Finally, I have managed to write my first post. I’ve delayed it enough – for more than 2 years! “How could it be?” Let me think for a while. My user profile on Blogger says that I joined on October, 2003. Cool. At least, not any later. Certainly, it’s been more than two years. When I joined, I wanted to start a blog of my own. “Then why didn’t you ever start blogging in last two years?” “Why? You know, exams… busy schedule… projects… IIT… blah, blah, blah…”

The Story before the Time

First, I started to think about the topic. In case, the gravity of the problem goes unappreciated, I’d repeat that – “the topic”. What must be the topic that I’d love to talk about? That I’d have the right to talk about? Many things came to my mind: my life, IIT Guwahati, my batch-mates etc. But I couldn’t convince myself that I can do justice to any of these. And there were good reasons to think that way: I cannot be too frank and neutral about my own life (believe me, I can’t be); there are people better than me to write about IIT Guwahati; I don’t know all of my batch-mates so well that I can write about all of them and so on.

There was no reason for me to make such a fuss about the topic even before I started posting (responsibly) but I had to have some title and it goes without saying that title must be compatible with the topic in some way. They must make sense together. But no great thought came to my rescue and finally, I let the blog title to be “Arvind Singh’s Rants and Ramblings”, a popular default for unimaginative, unclear blog titles at that time. “Let it stink for a while; I can change it later!”

And related was the problem of domain name. For some whimsical reason, I wanted the domain name to resemble the blog title* and I didn’t want to change it later on. For the title I chose at that time, it could simply have been arvind-singh.blogspot.com (other variations of my name were already taken) but the title wasn’t meant to be permanent! “I’ll have all things set to my liking just within a few posts; let’s just begin!”

The last problem was the biggest hurdle: writing an entry, the very first post! “It mustn’t be ‘bad’.” I was thinking of an issue worth writing, and kept thinking. There came many things which were worth writing, and I was lazy enough to discard them without thought and let them go stale and then – “What a foolish thing it’d be to write on a stale issue?” I dug up many blogs to find their first posts but couldn’t make myself follow any of them. Finally, I got fed up with 0 posts, and I wrote my first entry: a typical “Hello World!”. “Many people do that; and who says I’ll have to keep it forever? I won’t even count it as my first post!” Though the problem of 0 posts was solved, the problem of first post persisted.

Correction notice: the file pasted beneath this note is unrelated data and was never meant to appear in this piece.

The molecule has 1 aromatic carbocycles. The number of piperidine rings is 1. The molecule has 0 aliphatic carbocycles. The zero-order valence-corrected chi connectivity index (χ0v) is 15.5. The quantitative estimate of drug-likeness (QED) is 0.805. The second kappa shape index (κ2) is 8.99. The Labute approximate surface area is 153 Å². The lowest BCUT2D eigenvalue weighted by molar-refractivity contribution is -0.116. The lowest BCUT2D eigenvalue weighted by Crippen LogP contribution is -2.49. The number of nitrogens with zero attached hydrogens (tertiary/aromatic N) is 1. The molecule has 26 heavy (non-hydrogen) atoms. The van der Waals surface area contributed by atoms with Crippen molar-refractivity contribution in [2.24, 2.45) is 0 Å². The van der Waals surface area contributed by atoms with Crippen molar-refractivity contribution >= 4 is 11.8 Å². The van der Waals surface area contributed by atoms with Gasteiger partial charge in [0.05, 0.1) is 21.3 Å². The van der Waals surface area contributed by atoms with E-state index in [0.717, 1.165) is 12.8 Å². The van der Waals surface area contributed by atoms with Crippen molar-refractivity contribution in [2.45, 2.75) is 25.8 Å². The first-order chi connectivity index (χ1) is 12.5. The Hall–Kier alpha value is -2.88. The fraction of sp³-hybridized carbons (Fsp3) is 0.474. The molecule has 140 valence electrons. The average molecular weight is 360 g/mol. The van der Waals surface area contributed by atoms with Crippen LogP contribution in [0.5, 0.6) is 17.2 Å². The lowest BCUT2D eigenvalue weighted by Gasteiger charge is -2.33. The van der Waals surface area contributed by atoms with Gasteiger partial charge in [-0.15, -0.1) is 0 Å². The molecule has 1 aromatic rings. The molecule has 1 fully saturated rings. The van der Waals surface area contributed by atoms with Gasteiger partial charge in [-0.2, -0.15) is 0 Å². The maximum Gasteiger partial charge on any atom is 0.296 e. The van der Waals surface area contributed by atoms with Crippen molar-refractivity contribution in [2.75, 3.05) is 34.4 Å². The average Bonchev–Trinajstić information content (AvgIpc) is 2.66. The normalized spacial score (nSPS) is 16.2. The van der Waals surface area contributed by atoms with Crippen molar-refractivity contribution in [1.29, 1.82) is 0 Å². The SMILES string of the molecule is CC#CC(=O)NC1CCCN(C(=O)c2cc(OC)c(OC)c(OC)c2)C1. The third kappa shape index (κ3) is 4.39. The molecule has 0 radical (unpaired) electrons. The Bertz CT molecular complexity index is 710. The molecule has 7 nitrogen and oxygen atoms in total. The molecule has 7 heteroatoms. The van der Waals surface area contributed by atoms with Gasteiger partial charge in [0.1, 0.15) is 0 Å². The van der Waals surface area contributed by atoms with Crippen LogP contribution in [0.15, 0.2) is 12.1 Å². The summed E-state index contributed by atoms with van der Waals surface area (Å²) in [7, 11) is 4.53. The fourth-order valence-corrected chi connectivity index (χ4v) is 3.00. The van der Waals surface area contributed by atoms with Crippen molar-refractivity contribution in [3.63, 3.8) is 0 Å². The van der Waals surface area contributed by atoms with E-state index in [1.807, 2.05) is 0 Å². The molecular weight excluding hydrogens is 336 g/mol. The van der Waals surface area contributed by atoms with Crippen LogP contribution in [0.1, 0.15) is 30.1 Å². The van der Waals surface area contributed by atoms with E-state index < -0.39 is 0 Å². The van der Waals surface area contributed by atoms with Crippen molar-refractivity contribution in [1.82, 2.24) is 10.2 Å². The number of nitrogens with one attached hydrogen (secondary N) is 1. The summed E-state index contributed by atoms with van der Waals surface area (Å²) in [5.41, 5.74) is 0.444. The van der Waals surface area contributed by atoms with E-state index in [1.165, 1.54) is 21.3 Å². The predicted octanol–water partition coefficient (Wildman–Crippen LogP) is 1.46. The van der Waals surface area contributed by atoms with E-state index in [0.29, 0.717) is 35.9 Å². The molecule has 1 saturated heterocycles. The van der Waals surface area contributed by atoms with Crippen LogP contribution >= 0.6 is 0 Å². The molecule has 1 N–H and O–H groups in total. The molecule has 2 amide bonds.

Meanwhile, other things came to distract me. Okay, I am a perfectionist – a painfully extremist one. With that, I don’t mean that the output of my work is perfect always. I can leave the output sub-standard and still not be guilty. But when I work, I want my effort to be perfect, whatever be the output (karmic thinking?). And did I mention that I am a techie too? And this really makes a dangerous combination for oneself, especially while handling powerful stuff.

Blogger is powerful, very powerful indeed. And there are so many options. So many things can be customized and to such a great extent; particularly for a techie with “Why not?” attitude. And most fascinating are the templates. One can customize just the CSS or the whole template. It is very tempting when they provide an excellent help to do it on your own. Not just that, you can find help on many other sites.

There were no limits for me. I wanted it all – everything. I studied a lot. I customized every option carefully. I changed the CSS to get a flexible 3-column layout. I wrote a personalized template (though not a very presentable one). I created a Google account for AdSense. I hated it that blogspot didn’t store photos, so I created Flickr account for storing photos. I studied blogger API. I learnt everything that I came across, I tried customizing everything that I could and I'd never stop. I hope everyone can anticipate the outcome when someone with an exhaustive approach attacks the myriad of diverging technologies – terrific learning experience and utter frustration!

And so I was, totally frustrated. Did I feel any bitterness? No, I am an IITian. Those trained in an IIT never feel bitter over such experiences. When technology seems insurmountable, they don’t feel bitter, they just get frustrated and just that. Eventually, they procrastinate. I pushed all about blogging out of my mind. “I’d rather do it later!”

The Time Crystallized and the Laws of Physics Held

Yes, today is the day. Fiddling with options was a good learning experience, but now I'm starting with the defaults. Things can be customized as and when required – purely utilitarian way to go. And what were the problems?

The Topic: I’d write about anything, whatever comes to my mind.

The Title: “Brownian Motion” to start with. It is relevant to me. Once, Prof. Gautam Barua addressed me as “random number”. Some other time, someone from my batch described me as “undirected force”. In a way, this title encompasses both descriptions. Further, it's well thought. It doesn’t restrict me anywhere and allows me to write about anything – the life, the universe and everything. Finally, it does save a few shocks if I keep changing it abruptly.

The Domain Name: I can’t afford to buy and maintain my own domain name and arvind1.blogspot.com* isn’t bad either!

The First Post: It is before you and it's neither “Hello World!” nor essentially “bad”!

* Now I believe that domain name of my personal blog is as much part of my digital identity as my email and IM IDs are. So it must resemble my actual name.